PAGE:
At halftime of the Drexel University men’s basketball team’s 77-67 loss to Elon University Jan. 3, the Dragons trailed by 18 points thanks to a dunk from forward Mohamed Bah with less than a second to play.
The ferocious slam from the sophomore big man prevented a 20-point halftime deficit. Even still, the 18-point gap was the biggest halftime hole of the year for the Dragons.
The Phoenix, a notoriously offense-centric squad, lit up the Dragons for 46 first-half points, including 10 three-pointers. Nothing was going right for head coach James “Bruiser” Flint’s team on the defensive end, and as far as Elon coach Matt Matheny’s players were concerned, their rim was as wide as the Schuylkill River.
“Honestly, these guys just got hot from the three-point line,” Flint admitted after the loss. “They don’t shoot it like that. They only made one in the second half, if I’m not mistaken. It was a big one, but they made one in the second half.”
Elon entered the game shooting 36.1 percent from behind the arc, and averaging about seven made three-pointers per game. Against the Dragons, the Phoenix knocked down 11 of 20 attempts, tying the most three point shots allowed by Drexel this season.
“Got to give them credit,” Flint said. “They just got so hot.”
But Flint didn’t panic at halftime. He told his players they’d get their chances. The first half just went Elon’s way, he told his eight guys. He told his troops — and himself — the pendulum would eventually swing back.
“It was just like, yo — keep playing and we’ll get ourselves back into the game,” Flint said. “Now, if they keep shooting like they were shooting, then you’re in trouble. If not, we’ll have our opportunities to get back in the game.
“And we did.”
For parts of the second stanza, he was right. The Dragons cut their deficit to 10 points a number of times, and even drew within single digits down the stretch. Junior guard Damion Lee scored 20 points on 12 second-half field goals and freshman point guard Rashann London added 11 points of his own.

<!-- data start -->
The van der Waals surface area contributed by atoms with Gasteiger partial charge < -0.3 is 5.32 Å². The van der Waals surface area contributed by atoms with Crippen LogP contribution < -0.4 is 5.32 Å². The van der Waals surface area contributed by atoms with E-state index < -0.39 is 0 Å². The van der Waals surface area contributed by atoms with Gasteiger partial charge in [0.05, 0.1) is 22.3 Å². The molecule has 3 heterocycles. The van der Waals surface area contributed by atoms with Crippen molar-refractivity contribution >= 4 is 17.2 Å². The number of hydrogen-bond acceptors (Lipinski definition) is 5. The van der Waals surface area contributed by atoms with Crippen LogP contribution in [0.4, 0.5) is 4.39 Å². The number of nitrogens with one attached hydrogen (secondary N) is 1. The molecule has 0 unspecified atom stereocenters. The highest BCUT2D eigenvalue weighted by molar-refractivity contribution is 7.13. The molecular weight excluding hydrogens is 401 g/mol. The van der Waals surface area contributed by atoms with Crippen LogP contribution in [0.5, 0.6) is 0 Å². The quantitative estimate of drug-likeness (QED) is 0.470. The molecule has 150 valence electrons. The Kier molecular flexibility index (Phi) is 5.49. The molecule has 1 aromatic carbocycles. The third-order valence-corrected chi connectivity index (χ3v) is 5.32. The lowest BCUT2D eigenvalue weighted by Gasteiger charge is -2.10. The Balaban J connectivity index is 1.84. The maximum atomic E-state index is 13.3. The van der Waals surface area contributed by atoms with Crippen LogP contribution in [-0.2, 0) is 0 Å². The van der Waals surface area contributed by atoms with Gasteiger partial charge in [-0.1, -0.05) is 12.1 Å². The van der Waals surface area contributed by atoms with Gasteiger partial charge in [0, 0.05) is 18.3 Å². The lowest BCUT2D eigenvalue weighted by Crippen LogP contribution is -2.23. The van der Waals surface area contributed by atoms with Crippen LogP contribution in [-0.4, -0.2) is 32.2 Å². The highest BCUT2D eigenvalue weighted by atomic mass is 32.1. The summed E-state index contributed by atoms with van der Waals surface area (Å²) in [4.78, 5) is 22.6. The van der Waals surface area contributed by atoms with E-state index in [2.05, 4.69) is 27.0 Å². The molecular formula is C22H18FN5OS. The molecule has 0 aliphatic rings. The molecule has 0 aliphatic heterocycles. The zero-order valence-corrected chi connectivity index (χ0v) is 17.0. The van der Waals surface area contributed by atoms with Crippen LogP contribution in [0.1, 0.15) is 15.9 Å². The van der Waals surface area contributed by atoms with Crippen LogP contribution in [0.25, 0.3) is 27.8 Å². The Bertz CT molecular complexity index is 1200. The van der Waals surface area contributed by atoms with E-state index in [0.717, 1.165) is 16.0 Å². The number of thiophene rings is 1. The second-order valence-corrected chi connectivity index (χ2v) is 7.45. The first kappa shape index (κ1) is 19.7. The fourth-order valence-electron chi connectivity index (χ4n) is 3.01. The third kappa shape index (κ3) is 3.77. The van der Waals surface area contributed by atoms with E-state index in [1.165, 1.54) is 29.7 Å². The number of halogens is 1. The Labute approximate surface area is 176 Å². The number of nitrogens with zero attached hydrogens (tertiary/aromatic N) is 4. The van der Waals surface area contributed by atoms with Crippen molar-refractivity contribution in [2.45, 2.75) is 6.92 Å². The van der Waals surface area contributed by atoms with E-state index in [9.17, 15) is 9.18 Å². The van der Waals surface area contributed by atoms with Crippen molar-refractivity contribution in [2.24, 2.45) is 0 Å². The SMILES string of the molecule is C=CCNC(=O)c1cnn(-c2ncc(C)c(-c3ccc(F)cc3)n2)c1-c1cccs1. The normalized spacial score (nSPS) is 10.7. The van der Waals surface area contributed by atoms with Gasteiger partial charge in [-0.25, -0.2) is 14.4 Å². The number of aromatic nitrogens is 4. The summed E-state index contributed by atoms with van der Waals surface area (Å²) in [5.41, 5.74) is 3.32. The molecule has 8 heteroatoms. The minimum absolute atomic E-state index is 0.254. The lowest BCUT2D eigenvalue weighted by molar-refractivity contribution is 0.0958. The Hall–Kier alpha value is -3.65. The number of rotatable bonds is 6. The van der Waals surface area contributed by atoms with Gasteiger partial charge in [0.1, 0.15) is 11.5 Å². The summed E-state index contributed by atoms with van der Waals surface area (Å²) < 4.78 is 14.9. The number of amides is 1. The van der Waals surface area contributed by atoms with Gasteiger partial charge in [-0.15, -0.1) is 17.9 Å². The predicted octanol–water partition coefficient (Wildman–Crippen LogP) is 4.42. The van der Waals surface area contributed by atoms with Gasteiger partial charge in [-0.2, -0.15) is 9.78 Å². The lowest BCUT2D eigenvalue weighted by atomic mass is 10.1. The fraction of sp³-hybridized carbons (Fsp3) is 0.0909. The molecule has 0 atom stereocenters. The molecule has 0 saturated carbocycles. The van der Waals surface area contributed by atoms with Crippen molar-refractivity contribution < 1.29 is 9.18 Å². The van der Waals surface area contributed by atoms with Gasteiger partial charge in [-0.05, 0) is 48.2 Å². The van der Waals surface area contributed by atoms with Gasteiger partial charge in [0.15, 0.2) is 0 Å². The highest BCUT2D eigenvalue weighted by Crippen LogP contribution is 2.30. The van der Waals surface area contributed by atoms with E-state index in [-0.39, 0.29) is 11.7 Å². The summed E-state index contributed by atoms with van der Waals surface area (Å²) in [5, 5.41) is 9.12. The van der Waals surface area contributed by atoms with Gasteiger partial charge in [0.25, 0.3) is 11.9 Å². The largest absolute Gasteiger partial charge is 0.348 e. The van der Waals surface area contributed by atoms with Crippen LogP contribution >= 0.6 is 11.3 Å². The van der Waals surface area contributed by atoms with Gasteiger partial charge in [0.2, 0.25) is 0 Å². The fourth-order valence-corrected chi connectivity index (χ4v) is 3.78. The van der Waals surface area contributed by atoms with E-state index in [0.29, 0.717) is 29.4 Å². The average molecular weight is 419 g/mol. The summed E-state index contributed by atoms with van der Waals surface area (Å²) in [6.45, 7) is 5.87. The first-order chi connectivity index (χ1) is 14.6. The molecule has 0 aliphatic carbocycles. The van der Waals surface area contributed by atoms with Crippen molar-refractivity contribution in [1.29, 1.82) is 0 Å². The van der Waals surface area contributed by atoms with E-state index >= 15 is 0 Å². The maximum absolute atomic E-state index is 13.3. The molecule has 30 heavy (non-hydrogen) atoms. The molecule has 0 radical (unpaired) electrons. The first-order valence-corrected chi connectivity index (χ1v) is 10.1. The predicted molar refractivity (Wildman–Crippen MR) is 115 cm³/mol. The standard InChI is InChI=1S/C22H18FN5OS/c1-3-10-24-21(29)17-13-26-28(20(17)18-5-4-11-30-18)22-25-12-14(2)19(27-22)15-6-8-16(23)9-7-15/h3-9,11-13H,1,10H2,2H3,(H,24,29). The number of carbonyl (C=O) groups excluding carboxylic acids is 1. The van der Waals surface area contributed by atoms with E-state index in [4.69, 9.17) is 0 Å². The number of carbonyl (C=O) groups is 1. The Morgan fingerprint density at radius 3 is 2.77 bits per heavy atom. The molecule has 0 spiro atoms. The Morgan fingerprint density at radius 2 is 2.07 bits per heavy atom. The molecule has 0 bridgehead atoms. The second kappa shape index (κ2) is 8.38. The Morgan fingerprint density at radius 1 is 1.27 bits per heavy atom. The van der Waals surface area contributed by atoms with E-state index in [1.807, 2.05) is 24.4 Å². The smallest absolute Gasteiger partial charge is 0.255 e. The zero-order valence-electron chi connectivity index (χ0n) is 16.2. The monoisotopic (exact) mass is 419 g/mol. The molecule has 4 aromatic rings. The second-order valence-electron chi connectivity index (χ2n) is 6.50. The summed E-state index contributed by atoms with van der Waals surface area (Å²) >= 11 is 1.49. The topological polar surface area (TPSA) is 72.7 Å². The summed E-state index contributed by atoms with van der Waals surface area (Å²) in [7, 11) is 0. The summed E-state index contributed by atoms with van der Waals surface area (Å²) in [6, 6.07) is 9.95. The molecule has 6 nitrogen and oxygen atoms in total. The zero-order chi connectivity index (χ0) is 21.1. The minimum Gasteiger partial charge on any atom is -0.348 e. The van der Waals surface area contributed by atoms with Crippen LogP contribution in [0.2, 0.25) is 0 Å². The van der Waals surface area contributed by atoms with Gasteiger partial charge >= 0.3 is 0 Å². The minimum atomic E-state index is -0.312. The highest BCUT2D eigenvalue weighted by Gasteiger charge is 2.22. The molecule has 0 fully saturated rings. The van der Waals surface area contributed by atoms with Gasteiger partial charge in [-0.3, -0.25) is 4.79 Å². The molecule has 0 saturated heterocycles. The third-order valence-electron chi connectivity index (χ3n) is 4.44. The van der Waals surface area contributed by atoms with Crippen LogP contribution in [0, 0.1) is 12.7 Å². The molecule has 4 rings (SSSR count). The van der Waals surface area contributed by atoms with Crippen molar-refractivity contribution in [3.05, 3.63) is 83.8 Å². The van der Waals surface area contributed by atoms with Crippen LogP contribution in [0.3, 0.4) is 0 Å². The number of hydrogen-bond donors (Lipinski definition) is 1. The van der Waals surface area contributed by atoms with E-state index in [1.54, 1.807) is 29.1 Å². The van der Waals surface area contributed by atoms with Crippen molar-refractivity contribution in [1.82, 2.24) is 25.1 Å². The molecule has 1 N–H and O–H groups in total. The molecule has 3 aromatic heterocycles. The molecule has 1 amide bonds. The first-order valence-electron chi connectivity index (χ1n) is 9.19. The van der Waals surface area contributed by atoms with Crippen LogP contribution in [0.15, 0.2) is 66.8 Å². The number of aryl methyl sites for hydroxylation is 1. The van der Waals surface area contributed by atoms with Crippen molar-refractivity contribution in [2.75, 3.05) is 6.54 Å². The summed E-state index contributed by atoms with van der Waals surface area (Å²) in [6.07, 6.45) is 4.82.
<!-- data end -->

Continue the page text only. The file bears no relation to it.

But the struggling team never successfully stitched up the gap, getting in its way more than a few times.
“When we [had our chances], we broke down,” Flint explained. “We cut it to 10, we give up a drive. We give up a three. We miss two foul shots to cut it to nine.
“When we needed to make a play, we didn’t. That’s the bottom line.”
The chances were certainly there.
With 13:21 to play in the game, the Dragons drew within 10 points, 50-40, on a three-pointer from London. On the ensuing possession the Dragons allowed an offensive rebound and a bucket from Elon to stretch it back to 12. After tying it again, the Dragons turned the ball over and Elon’s Kevin Blake made it 54-42, another 12-point gap.
Later, trailing 56-46, Drexel allowed Elon to hit a layup, and then turned the ball over, missed a three-point attempt, and allowed Elon to hit a deep ball of its own.
When the Phoenix stretched it to 15 points, the clock had dipped below nine minutes to play. The Dragons wasted over four minutes of game time on a seesaw before letting Elon off the hook with nothing to show for it.
At that point, it was out of reach. The Dragons were gassed, something Flint attributes to the admittedly restricting eight-player roster decimated by injury.
“Honestly, towards the end of the game we get tired because we don’t have that many guys,” Flint said. “So you’ve got to keep it up.
“If we had all juniors and seniors, we’d be fine. They can handle it. We’ve got freshmen. Once they get tired, they’re — mentally, they might as well just not be on the court. That’s when the breakdowns come into it.”
And the Dragons’ injury situation isn’t going to improve any time soon, as forwards Rodney Williams and Sooren Derboghosian are both out indefinitely.
Drexel (2-10, 0-1) plays again Jan. 5, when the College of William & Mary Tribe (7-5, 0-1) trek to Philadelphia at 7 p.m.